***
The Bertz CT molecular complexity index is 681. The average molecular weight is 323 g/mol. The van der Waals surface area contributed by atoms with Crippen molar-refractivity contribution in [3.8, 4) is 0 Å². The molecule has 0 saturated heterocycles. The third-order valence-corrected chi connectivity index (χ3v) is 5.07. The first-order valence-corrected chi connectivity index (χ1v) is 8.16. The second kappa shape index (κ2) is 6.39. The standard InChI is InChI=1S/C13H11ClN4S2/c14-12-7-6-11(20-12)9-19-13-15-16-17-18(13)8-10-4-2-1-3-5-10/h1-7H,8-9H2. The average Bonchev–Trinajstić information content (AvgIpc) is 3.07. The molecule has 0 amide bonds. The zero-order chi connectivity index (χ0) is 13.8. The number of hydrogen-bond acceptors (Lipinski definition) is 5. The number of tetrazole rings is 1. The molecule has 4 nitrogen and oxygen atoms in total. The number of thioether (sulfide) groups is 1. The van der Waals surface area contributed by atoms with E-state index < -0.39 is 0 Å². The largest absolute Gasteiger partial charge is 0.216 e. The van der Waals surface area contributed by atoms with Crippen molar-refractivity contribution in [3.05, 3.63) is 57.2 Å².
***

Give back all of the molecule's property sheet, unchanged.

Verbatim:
The Bertz CT molecular complexity index is 681. The average molecular weight is 323 g/mol. The van der Waals surface area contributed by atoms with Crippen molar-refractivity contribution in [3.8, 4) is 0 Å². The molecule has 0 saturated heterocycles. The third-order valence-corrected chi connectivity index (χ3v) is 5.07. The first-order valence-corrected chi connectivity index (χ1v) is 8.16. The second kappa shape index (κ2) is 6.39. The standard InChI is InChI=1S/C13H11ClN4S2/c14-12-7-6-11(20-12)9-19-13-15-16-17-18(13)8-10-4-2-1-3-5-10/h1-7H,8-9H2. The average Bonchev–Trinajstić information content (AvgIpc) is 3.07. The molecule has 0 amide bonds. The zero-order chi connectivity index (χ0) is 13.8. The number of hydrogen-bond acceptors (Lipinski definition) is 5. The number of tetrazole rings is 1. The molecule has 4 nitrogen and oxygen atoms in total. The number of thioether (sulfide) groups is 1. The van der Waals surface area contributed by atoms with E-state index < -0.39 is 0 Å². The largest absolute Gasteiger partial charge is 0.216 e. The van der Waals surface area contributed by atoms with Crippen molar-refractivity contribution in [3.05, 3.63) is 57.2 Å².